We asked each member of the State Historian’s Council to reflect on what “our beloved Colorado” means to them. For Colorado Day, our new State Historian Duane Vandenbusche explains why the Black Canyon is his favorite place in Colorado.
My favorite area in Colorado is the Black Canyon. Located twenty-six miles west of Gunnison, the canyon is fifty-five miles long, carved out by the roaring waters of the Gunnison River which runs through it. The canyon was called black because of its depth—dark, vertical walls and shadows—plus, in certain parts the sun shines for only thirty-three minutes a day. The walls of the Black Canyon are from 500 to 2700 feet high and it is very narrow. Some canyons of the West are longer and some are deeper, but none combine the depth, narrowness, and danger of the Black Canyon.
John Gunnison came to the Black canyon in 1853, while surveying a possible transcontinental railroad route. When he saw it, he commented on “that great gorge we have spent so many days traveling around.” Albert Peale of the famed Hayden Survey of 1874 declared: “The canyon is inaccessible and I am therefore obliged to pass by it with merely this reference.”
William Jackson Palmer’s Denver & Rio Grande Western Railroad ran its narrow gauge line through the first fifteen miles of the Black Canyon in 1881, from Sapinero to Cimarron. From there he sent surveyor Byron Bryant deeper into the canyon to see if the railroad could continue. Bryant took sixty-eight days to cover forty miles, rappelling with his men down into the canyon every day. It was very dangerous coming in and out of the canyon daily with vertical walls and foaming and dangerous water in the Gunnison River below. When he filed his report on whether it was possible for a railroad to run the last forty miles of the canyon, Bryant started his report off with one word: “Impossible.”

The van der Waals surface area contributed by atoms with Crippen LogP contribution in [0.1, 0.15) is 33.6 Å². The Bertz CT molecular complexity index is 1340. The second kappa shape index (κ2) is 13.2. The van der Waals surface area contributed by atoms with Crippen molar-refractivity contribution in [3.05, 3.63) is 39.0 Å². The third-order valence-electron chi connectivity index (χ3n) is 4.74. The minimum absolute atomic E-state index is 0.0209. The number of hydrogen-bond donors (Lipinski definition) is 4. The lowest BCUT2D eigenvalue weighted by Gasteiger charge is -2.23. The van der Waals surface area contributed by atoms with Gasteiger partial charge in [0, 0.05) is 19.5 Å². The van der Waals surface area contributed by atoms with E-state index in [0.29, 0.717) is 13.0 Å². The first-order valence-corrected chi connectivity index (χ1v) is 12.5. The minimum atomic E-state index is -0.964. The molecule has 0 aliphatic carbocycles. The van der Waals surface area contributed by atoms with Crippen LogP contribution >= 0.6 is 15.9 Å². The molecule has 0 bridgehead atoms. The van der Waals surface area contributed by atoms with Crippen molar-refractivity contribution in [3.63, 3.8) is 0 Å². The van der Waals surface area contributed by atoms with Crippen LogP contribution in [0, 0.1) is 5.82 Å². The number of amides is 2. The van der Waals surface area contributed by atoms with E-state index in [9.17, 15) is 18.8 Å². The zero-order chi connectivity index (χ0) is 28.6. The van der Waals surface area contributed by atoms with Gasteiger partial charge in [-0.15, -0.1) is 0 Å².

By 1900, the Uncompahgre Valley was losing population because of a lack of water. The Uncompahgre River was not able to supply enough water for the ranchers and farmers of Delta, Olathe, Montrose, and Colona. Temptingly, the Gunnison River was nearby and had plenty of water. However, high Vernal Mesa separated the Gunnison River in the Black Canyon from the Uncompahgre Valley. Residents of the valley dreamed of a tunnel that might be able to divert water under Vernal Mesa into the valley. However, because of the cost this appeared to only be a pipe dream. Then the Uncompahgre Valley got lucky. The Bureau of Reclamation was created in 1901, and the Uncompahgre Valley looked like a perfect spot to reclaim western land. The Bureau hired Abraham Lincoln Fellows, a hydrographer for the US Geological Survey from Mancos, to go through the Canyon to see if a diversion tunnel would be possible. With twenty-nine-year-old William Torrence of Montrose with him, Fellows embarked on one of the most exciting expeditions in the history of the West. The two men put into the canyon at Cimarron in August and spent ten days looking over some of the most dangerous terrain in the nation. They crossed the Gunnison River seventy-six times, escaped falling rocks, and were nearly killed going through the Narrows where the canyon walls pinched into only forty-four feet. Ten days later they came out where the Gunnison River joined the North Fork near the town of Lazear, having found a tunnel site.
From 1904-1909, the Bureau of Reclamation built the six-mile-long Gunnison Tunnel, diverting water into the Uncompahgre Valley. In September of 1909, President William Howard Taft came to throw the switch that diverted water into the valley—the first great Bureau of Reclamation project in history was finished.
So the Black Canyon—with its geological wonder, great railroad history, great Bureau of Reclamation history, as well as one of the great trout streams in the nation with the Gunnison River going through it, a famous hermit who lived in the Canyon for over forty years, some of the top climbs in the nation including The Hallucinogen Wall, and its tremendous beauty—remains my favorite place in Colorado.
Photos courtesy of Duane Vandenbusche and CLCD Productions, LLC